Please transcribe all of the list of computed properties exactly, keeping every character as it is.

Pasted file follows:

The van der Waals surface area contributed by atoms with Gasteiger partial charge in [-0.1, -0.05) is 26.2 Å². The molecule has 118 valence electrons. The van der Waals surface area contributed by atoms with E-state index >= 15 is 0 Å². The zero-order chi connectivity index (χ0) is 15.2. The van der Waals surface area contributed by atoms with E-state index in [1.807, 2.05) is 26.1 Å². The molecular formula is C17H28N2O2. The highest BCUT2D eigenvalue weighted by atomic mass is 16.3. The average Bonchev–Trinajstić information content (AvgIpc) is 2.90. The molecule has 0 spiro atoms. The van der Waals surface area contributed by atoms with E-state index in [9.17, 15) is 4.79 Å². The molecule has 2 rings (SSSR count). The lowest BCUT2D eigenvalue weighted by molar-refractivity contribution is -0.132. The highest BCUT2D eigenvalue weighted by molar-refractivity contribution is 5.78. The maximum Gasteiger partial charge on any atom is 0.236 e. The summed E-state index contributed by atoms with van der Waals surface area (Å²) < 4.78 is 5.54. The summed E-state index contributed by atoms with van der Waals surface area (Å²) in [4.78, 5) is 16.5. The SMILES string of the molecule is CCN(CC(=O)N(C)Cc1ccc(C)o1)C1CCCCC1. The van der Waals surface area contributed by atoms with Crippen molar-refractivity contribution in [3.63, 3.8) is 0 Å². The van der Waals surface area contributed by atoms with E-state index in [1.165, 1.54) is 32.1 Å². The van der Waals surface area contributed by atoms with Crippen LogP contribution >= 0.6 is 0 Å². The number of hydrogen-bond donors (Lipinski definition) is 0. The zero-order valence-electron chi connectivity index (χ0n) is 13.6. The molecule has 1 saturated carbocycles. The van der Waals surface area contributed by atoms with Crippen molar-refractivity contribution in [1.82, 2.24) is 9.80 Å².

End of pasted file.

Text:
The van der Waals surface area contributed by atoms with Gasteiger partial charge in [-0.1, -0.05) is 26.2 Å². The molecule has 118 valence electrons. The van der Waals surface area contributed by atoms with E-state index >= 15 is 0 Å². The zero-order chi connectivity index (χ0) is 15.2. The van der Waals surface area contributed by atoms with E-state index in [1.807, 2.05) is 26.1 Å². The molecular formula is C17H28N2O2. The highest BCUT2D eigenvalue weighted by atomic mass is 16.3. The average Bonchev–Trinajstić information content (AvgIpc) is 2.90. The molecule has 0 spiro atoms. The van der Waals surface area contributed by atoms with E-state index in [9.17, 15) is 4.79 Å². The molecule has 2 rings (SSSR count). The lowest BCUT2D eigenvalue weighted by molar-refractivity contribution is -0.132. The highest BCUT2D eigenvalue weighted by molar-refractivity contribution is 5.78. The maximum Gasteiger partial charge on any atom is 0.236 e. The summed E-state index contributed by atoms with van der Waals surface area (Å²) < 4.78 is 5.54. The summed E-state index contributed by atoms with van der Waals surface area (Å²) in [4.78, 5) is 16.5. The SMILES string of the molecule is CCN(CC(=O)N(C)Cc1ccc(C)o1)C1CCCCC1. The van der Waals surface area contributed by atoms with Crippen molar-refractivity contribution in [3.63, 3.8) is 0 Å². The van der Waals surface area contributed by atoms with E-state index in [1.165, 1.54) is 32.1 Å². The van der Waals surface area contributed by atoms with Crippen LogP contribution >= 0.6 is 0 Å². The number of hydrogen-bond donors (Lipinski definition) is 0. The zero-order valence-electron chi connectivity index (χ0n) is 13.6. The molecule has 1 saturated carbocycles. The van der Waals surface area contributed by atoms with Crippen molar-refractivity contribution in [1.82, 2.24) is 9.80 Å².